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Understanding Coronary Artery Disease (CAD)

Image of heart with arteries labeled

To understand coronary artery disease (CAD), you need to know how your heart works. Your heart is a muscle that pumps blood throughout your body. To work right, your heart needs a steady supply of oxygen. It gets this oxygen from blood supplied by the coronary arteries.

 

Image of a healthy artery
Healthy Artery
Image of a damaged artery
Damaged Artery
Image of a narrowed artery
Narrowed Artery
Image of a blocked artery
Blocked Artery

 

Healthy artery. When a coronary artery is healthy and has no blockages, blood flows through easily. Healthy arteries can easily supply the oxygen-rich blood your heart needs.

Damaged artery. Coronary artery disease begins when damage leads to the development of fatty streaks that progress into plaque (a fatty substance) building up within the artery wall. This damage could be caused by things like high blood pressure or smoking. This plaque buildup, called atherosclerosis, begins to narrow the arteries carrying blood to the heart.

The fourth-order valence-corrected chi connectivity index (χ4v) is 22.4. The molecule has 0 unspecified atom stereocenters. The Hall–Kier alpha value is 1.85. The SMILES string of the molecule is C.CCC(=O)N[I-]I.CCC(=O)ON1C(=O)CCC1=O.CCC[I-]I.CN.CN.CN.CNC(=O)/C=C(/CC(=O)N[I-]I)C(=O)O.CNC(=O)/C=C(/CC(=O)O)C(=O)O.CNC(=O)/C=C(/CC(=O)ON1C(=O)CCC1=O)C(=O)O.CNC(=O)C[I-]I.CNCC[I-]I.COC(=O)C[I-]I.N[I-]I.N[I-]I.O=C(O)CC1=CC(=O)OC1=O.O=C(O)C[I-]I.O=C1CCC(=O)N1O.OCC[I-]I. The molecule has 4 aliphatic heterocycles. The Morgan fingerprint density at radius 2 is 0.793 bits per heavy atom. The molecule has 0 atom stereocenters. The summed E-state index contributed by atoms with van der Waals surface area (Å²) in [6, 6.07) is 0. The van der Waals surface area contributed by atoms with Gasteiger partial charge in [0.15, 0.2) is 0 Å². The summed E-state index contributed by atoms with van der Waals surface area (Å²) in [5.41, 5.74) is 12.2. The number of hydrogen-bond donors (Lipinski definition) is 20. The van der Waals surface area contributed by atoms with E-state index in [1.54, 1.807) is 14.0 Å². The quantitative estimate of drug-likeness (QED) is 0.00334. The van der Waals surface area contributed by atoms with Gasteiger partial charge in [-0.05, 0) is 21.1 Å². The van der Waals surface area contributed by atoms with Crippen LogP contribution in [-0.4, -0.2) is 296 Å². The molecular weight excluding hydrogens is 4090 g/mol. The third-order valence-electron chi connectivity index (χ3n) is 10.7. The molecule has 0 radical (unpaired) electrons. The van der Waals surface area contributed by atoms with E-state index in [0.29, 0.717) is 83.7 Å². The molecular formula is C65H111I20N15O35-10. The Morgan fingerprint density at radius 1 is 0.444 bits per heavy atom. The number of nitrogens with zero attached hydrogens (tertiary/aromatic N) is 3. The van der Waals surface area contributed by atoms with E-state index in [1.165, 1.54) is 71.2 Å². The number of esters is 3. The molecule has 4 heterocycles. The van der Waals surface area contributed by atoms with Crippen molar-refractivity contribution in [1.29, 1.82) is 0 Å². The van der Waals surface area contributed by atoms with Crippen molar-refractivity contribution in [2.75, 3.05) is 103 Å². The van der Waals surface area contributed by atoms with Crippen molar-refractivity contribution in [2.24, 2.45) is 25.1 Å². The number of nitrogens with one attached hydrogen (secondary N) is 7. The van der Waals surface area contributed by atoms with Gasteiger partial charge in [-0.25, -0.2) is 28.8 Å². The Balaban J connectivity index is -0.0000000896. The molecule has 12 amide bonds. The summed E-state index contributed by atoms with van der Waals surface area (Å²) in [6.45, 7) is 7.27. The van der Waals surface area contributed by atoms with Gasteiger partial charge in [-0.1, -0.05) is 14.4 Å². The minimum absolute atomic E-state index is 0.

Narrowed artery. As more plaque builds up, your artery has trouble supplying blood to your heart muscle when it needs it most, such as during exercise. You may not feel any symptoms when this happens. Or you may feel angina—pressure, tightness, achiness, or pain in your chest, jaw, neck, back, or arm.

Blocked artery. Plaque may tear, completely blocking the artery. Or a blood clot may plug the narrowed opening. When this happens, blood flow stops. Without oxygen-rich blood, part of the heart muscle becomes damaged and stops working. You may feel crushing pressure or pain in or around your chest. This is a heart attack (acute myocardial infarction, or AMI).

Online Medical Reviewer: Brown, Kim, APRN
Online Medical Reviewer: MMI board-certified, academically affiliated clinician
Date Last Reviewed: 2/19/2014
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